Nothing to Fear but Fear Itself


 

Happy Halloween to everyone! Have yourselves a very creepy night.

Happy Halloween, to all and sundry.

 

I have plenty of issues with Halloween as a celebratory occasion (Americanisation of the UK, not being genuinely sure what people are celebrating, the fact that it seems to be a free licence from society for little shits to engage in acts of vandalism, etc, etc), I’m not anti-Halloween. Horror as a genre- whether in film, television, literature or wherever else- tends to be much maligned in today’s society, and those of us who really enjoy it are sometimes looked upon as dangerous aberrations.

Except on one day a year, when the TV channels roll out the classic films, costume shops justify their existence, and even the supermarkets deck themselves out for the occasion. So to celebrate, I’m going to have a go at explaining why I’m a horror fan.

It boils down, at its simplest level, to the fact that I enjoy feeling scared. When you get right down to the core of it, that’s what horror is always about. The fear is the core of it, and the very reason why we love it. There’s an excitement in being afraid that very little else matches.

For me, horror films have always been a part of a larger experience. From horror films as a child, sat in my bed or on the sofa in the dark, flinching at every noise, to the present day with the walk back from the cinema in the dark and wet night. A true horror film will have your hackles up until the first light of the new morning. A good horror story will worm its way into your mind, and somehow even dawn won’t bring relief.

But the real power in horror, to me, is to go beyond the obvious. Recently, films such as the Saw franchise and the Paranormal Activity films have relied on gore and shock to scare the audience. Anyone familiar with me will know that I’m not a fan of either. For me, that’s the easy way out. Real horror should be about more than being grotesque or loud. Real horror should about getting into your head and frightening you to your very core.

Now, that’s going to be different for each individual, but often I find it’s the most understated films that really frighten me, in a way that an abundance of splatter and sudden noises don’t. Often, they aren’t even strictly horror films; for example Robin William’s downright creepy photo technician in One Hour Photo.

So if you’re not going trick or treating tonight, or going out somewhere to get drunk (as all holidays these days seem to be celebrated by some people), then why not have yourself a creepy night in? Have a think about what frightens you, what you’re really afraid of. Then hunt down a horror film about it, I’m sure someone has thought to make one.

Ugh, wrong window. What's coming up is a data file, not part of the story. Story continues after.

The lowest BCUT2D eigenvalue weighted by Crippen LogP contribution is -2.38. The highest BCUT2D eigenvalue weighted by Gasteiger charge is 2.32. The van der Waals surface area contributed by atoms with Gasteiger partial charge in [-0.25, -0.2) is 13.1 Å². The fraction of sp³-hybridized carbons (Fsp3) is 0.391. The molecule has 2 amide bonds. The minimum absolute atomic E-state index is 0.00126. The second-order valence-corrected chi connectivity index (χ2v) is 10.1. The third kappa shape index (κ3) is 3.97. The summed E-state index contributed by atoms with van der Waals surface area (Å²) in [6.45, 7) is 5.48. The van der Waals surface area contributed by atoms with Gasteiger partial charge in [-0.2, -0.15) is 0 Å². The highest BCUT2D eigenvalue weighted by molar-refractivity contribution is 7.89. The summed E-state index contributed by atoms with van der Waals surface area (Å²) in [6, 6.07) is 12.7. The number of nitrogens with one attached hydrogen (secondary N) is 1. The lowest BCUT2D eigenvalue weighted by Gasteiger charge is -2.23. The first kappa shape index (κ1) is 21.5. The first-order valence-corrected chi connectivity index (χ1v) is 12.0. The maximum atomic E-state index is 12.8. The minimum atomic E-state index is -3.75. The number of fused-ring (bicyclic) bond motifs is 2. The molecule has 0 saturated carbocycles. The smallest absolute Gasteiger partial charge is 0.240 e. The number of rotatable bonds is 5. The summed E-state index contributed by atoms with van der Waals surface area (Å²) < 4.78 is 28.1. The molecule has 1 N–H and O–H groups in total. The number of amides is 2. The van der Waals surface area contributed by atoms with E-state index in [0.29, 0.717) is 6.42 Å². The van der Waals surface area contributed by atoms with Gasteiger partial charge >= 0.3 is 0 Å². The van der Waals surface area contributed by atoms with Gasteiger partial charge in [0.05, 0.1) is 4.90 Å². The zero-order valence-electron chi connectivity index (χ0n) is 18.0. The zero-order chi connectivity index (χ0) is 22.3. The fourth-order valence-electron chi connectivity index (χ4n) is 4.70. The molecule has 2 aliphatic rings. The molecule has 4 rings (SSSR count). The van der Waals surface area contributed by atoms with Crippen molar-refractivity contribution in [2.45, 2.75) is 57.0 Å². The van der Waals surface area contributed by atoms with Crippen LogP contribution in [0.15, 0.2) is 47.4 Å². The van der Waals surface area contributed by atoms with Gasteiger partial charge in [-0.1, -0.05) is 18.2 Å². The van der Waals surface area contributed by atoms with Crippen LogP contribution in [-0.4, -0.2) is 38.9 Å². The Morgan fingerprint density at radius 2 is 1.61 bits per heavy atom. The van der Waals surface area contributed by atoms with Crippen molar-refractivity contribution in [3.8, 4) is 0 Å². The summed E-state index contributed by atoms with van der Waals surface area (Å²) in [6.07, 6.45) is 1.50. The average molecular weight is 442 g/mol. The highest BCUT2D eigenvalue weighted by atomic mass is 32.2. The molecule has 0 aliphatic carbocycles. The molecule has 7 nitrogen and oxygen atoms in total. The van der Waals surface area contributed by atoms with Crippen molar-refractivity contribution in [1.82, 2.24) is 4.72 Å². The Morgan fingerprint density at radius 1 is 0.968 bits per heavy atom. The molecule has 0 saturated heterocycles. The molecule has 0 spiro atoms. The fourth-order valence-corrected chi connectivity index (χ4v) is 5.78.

And then, afterwards, just try to remember that it’s all fictional. There’s nothing to fear, but fear itself. Probably.

Paranormal Activity 2 – A Review


 

Paranormal Activity 2

 

This is, obviously, a sequel to the low-budget, high-profile horror film of last year, Paranormal Activity. For those of you who didn’t see it or don’t know what it was about, it was a supernatural horror film about a couple being haunted by a demon, filmed with a hand-cam, amateur, The Blair Witch Project feel. It received a lot of praise from various quarters.

I wasn’t a fan. I’m sorry, I know many will disagree with me, but it just fell down as an entertaining film. It started off strongly, and the last thirty seconds were absolutely sterling as far as this sort of thing goes. But from about thirty minutes/an hour in, it dragged. It repeated set-pieces, and made us watch the confused couple watching the very footage of nocturnal demoning arseings-around we just watched ourselves. It got tedious.

So when I heard that they were doing a sequel, I wasn’t overly optimistic about it. But, to its credit, it wasn’t the same as its predecessor. I actually think it might have been worse.

This time we’re treated to a full family, being harassed by a mischievous demonic force, as observed by a host of CCTV cameras. Eventually. The amount of back story we get is incredible, and I really was looking at my watch by about the half-hour point wondering when we were going to get to the horror. Most of the introduction, showing us the family, their new son, their bloody house, could have been cut. We could have figured out who they were and where they were for ourselves, thanks.

Once the haunting does get started, it takes an equally leisurely pace. Now, as a disclaimer, a lot of the stuff here relied on fairly quiet noises to alert the audience to the creepyness. That wasn’t altogether helpful from my perspective, as I seemed to have chosen a showing populated by people utterly uninterested in the film. The level of ambient noise in the theatre was awful, and I suspect I missed a lot of the subtleties.

But that aside, the haunting progresses very slowly. I suspect they’re trying to build atmosphere, but it didn’t work. It might have, had they not wasted my time with an irrelevant intro, but by then I was bored and wanted it to get to the point already. Once it does kick off, it had some fairly impressive moments, chief amongst them being the scene I can describe only as the “full kitchen sneeze”. Seriously, if you watch it, you’ll see what I mean.

The ending was fairly good, too. It was better, I think, than the end of the first film. It had more story to wrap itself in, rather than being purely a shock-based ending, and the way it interplayed with the first film was well-written, and took me a while to see coming.

But in the end, Paranormal Activity 2 was let down by the same thing as the first film. There just wasn’t enough material there to fill its hour-and-a-half length. With both of them, if they had been short films (somewhere between 30 minutes and an hour) then I’d probably be singing their praises. But my guess is that short films don’t make the money, so they padded them out to feature films, and as a result spoilt what could have been brilliantly atmospheric films.

Low-budget, hand camera based horror films can work very well. The Spanish zombie/demon film [Rec] was great, primarily because it wasn’t padded out. Everything that was there felt that it needed to be there. And at no point did it bore me. The same can be said of more recent, more American offering The Last Exorcism, which despite Eli Roth’s involvement I also enjoyed.

So it can be done. I don’t know, maybe for a spot of irony the Swedish film company who made Let The Right One In wants to have a go at remaking them?